Tuesday, November 11, 2008

Burt Rosenberg - Goofy Jew

"People who have come to know the joy of God
do not deny the darkness,
but they choose not to live in it.
They claim that the light that shines in the darkness
can be trusted more than the darkness itself,
and that a little bit of light can dispel a lot of darkness."
-- Henri Nouwen

Dearly Beloved Connoisseur of Jubilance,

What, pray tell, is wrong with a little light in the darkness, for heaven's sake?

And, you are most cordially invited to come to some.

Yes, we're having a little Truth Spritz of Holy Chutzpah we call a "Joy Seminar."

It will be Dec. 5th & 6th (first weekend in Dec.), at Son of David Congregation, meeting at First Baptist Church of Wheaton, 10914 Georgia Ave., Wheaton, MD 20902.

Why don't you come?

I'm expecting that darkness will flee.

Because, where Light is, that's what darkness does.

Isn't that something!

The Joy Seminar will be in three sessions, each different and complete in itself. It'll be Friday evening, Dec. 5th at 7:15 pm, and Saturday 10 am service & 6:30 pm.

Yours, in the Divine Smuggling Conspiracy,


Your thoughts? Always love to hear from you!

Burt Rosenberg Ministries


Sybil said...

Ok Gabrielle; this one had the potential to wind me up all over again; but instead, I will ask you - Why do you call them out as Jews? Goofy, brilliant, cute or otherwise?

Do you not realize that used in this context, the term "Jew" has a negative, and racist connotation?

Would you point to Tiger Woods and say "Black AmeriAsian Golf Phenom?" or Cat Stevens and say "Muslim singer/songwriter?" Would you say "There's Elton John; Awesomely talented gay Grammy winner?"

Aren't they all just the golf phenom, the singer/songwriter, or the grammy winner?

Gabrielle Eden said...

Ah, Sybil, thanks so much for explaining. Now we can get down to brass tacks. See, Burt himself would call himself that. That's his calling card. He calls himself a Messianic Jew. If he saw this post he would laugh.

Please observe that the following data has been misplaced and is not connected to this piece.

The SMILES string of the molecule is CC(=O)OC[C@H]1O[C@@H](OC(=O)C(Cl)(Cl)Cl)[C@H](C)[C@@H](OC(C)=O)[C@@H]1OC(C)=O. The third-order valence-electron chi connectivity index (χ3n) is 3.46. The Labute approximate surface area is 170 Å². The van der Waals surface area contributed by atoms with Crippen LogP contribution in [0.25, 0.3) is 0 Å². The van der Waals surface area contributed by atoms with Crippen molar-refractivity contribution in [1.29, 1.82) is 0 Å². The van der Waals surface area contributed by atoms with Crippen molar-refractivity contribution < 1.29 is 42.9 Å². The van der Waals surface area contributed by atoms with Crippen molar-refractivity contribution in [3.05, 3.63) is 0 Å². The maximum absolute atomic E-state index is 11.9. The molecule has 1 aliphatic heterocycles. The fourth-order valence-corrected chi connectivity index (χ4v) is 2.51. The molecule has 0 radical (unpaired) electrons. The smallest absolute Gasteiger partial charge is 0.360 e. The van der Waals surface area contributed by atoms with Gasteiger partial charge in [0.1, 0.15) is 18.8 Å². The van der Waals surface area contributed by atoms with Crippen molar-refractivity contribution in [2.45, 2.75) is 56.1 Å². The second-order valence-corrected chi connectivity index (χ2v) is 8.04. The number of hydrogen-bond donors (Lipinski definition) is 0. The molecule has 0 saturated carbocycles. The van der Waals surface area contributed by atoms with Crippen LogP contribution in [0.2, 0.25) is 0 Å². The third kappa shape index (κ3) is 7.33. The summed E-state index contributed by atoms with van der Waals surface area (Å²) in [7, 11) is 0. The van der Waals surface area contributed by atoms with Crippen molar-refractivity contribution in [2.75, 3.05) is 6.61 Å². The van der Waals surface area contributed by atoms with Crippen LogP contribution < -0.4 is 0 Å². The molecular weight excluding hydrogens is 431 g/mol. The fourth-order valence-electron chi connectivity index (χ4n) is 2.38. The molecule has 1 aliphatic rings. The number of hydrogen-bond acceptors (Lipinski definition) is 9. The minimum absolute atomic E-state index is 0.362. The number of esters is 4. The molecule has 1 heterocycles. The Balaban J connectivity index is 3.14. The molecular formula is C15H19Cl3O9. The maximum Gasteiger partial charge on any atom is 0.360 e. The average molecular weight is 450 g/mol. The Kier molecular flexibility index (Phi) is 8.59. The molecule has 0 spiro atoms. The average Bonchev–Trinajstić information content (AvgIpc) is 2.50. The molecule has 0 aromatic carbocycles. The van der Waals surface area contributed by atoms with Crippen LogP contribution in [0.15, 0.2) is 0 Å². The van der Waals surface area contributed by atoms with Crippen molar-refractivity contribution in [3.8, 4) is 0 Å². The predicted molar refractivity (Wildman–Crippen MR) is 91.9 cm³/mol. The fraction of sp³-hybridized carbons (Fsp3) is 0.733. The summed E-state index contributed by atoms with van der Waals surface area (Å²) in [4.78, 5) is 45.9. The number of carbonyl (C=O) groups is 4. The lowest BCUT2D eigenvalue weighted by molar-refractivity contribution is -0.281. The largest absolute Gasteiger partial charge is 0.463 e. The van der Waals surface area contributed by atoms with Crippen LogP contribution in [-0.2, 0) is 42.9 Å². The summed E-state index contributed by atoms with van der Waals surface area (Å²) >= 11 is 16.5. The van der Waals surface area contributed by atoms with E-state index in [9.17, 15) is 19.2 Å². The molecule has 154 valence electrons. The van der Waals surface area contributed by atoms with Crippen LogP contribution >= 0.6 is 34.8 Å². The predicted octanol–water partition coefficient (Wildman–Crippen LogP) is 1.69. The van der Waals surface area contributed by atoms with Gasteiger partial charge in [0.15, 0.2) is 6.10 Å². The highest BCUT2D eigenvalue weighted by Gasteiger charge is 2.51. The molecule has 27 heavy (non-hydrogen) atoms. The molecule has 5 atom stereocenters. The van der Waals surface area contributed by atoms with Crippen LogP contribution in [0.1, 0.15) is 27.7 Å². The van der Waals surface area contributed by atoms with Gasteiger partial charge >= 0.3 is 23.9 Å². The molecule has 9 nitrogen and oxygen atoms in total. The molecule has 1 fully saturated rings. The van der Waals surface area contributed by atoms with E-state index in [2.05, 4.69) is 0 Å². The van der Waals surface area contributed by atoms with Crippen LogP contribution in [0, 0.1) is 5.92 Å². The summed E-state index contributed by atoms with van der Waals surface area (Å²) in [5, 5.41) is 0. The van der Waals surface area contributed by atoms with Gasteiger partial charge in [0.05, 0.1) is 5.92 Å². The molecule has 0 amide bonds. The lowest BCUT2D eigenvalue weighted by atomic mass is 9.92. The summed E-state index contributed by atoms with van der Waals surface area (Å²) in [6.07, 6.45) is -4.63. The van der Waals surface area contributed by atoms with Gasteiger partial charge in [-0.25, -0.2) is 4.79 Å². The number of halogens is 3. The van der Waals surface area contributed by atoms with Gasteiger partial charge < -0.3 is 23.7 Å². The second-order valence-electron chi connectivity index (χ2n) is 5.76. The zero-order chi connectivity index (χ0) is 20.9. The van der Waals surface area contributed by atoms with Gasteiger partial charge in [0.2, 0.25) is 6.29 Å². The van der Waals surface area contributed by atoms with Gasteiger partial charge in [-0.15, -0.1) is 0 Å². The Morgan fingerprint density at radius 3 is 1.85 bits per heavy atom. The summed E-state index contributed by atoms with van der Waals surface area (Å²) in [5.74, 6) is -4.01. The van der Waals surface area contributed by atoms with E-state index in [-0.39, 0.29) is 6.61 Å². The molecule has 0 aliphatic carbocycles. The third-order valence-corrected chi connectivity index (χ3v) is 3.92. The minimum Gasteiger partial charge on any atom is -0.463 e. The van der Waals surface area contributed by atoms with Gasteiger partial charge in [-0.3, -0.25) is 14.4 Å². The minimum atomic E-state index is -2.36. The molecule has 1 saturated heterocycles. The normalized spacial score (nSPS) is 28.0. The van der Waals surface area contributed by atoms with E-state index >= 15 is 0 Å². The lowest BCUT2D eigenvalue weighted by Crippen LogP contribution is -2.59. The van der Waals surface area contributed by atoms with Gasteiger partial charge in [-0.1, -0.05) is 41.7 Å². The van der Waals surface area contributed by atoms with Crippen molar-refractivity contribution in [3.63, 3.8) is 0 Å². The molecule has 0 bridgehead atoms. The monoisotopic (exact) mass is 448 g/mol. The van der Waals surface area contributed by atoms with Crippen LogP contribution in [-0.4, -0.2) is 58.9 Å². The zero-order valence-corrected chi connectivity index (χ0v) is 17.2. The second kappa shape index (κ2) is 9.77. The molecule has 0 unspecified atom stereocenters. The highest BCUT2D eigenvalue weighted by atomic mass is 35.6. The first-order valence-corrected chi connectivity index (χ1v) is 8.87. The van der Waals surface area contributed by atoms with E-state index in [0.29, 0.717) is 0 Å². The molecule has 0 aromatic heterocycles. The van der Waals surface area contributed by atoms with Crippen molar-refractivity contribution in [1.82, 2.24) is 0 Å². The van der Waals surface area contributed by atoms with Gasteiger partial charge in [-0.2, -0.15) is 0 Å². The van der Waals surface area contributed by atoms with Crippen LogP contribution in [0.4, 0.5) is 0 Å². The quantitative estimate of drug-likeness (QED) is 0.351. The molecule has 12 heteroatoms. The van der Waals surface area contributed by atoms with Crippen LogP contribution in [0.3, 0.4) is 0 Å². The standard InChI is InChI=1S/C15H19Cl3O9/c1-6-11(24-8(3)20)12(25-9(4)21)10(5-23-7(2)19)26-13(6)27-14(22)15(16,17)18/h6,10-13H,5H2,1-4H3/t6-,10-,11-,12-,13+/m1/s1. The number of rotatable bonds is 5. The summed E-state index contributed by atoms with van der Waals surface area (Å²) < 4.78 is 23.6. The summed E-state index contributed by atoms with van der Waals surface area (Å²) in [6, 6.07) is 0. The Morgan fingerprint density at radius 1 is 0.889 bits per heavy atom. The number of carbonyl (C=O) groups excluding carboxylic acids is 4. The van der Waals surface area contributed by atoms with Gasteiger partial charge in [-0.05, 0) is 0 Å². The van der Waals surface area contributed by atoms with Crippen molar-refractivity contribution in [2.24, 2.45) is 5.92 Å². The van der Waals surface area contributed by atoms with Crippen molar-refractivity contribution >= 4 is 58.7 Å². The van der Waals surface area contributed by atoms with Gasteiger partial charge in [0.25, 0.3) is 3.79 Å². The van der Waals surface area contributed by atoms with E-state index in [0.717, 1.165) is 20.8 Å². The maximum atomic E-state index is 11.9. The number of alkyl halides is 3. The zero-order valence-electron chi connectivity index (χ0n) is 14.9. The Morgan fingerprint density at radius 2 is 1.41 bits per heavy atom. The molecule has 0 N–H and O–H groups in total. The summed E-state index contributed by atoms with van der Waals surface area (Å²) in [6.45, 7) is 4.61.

See, I celebrate what people are, and being Jewish is a positive thing to be celebrated, because it means so many good things about a person. Burt himself would say so. Go to his website. I love to talk about the things that are great about Jewish people. I don't always do this with all Jewish people, but with Burt, it's his "schtick!"

Now I get what you were trying to say. You have to understand my mentality. I don't think we should ignore what's different about people, because that's what makes them special, and sometimes it tells us something about the origins of their abilities and talents. I don't think we should get hung up on it, I just think it's cool to acknowledge it as something great, or "goofy" which is what Burt likes to do.

Sybil said...

You say, "I don't think we should ignore what's different about people, because that's what makes them special..."

I say, who is to say what is different, or who is different. Different than what/who?

In a synagogue, I'm different. In a mosque you're different. In Kenya, we're both different.

My point is, underneath the skin, and beyond the religion, we are human - none different from the other.

With all due respect Gabrielle, I wonder if you're willing to discuss this further with me; because I'm begining to believe that you honestly don't know that you harbor bigotry.

Now, hear me out - in this case, I'm not saying this to be mean or judgemental; in fact, I wish there were a less horrible term for it, because I'd use it here. There are SO many people in this world who are bigots, and don't even realize it. I was one of them, once upon a time.

When we look at our fellow human brothers & sisters, as "different" because of ethnicity, or religion, or sexual orientation, or political persuasion, we are guilty of bigotry.

What do you think about what I've said? I'm honestly curious.

Gabrielle Eden said...


I appreciate that you are trying to reach me with your concerns, but I honestly don't think that I am a bigot. I know in my heart that what I feel is love and not bigotry. I think that you ought to write to Burt, because he is a friend of mine. You can write to him at burtrose@aol.com. He might be able to explain what I mean.

When I single people out because of their ethnicity, it is because I am enjoying something about it that I love. it is completely the opposite of what you say.

I feel nothing but admiration for Jewish people, and for their strengths and that which makes them unique. Like I said, I think we should celebrate our differences.

Swedes and Norwegians have jokes about each other going all the time. Minnesotans and North Dakotans have jokes about each other. If someone says about me - there is that goofy Swede or that dorky Minnesotan, it doesn't offend me!

I think you have been strongly influenced by the time you have spent in the politically correct environment you have been in, where you have heard this kind of talk about getting offended at even mentioning our differences, and I just don't share that point of view. I can't get used to that mentality.


Sybil said...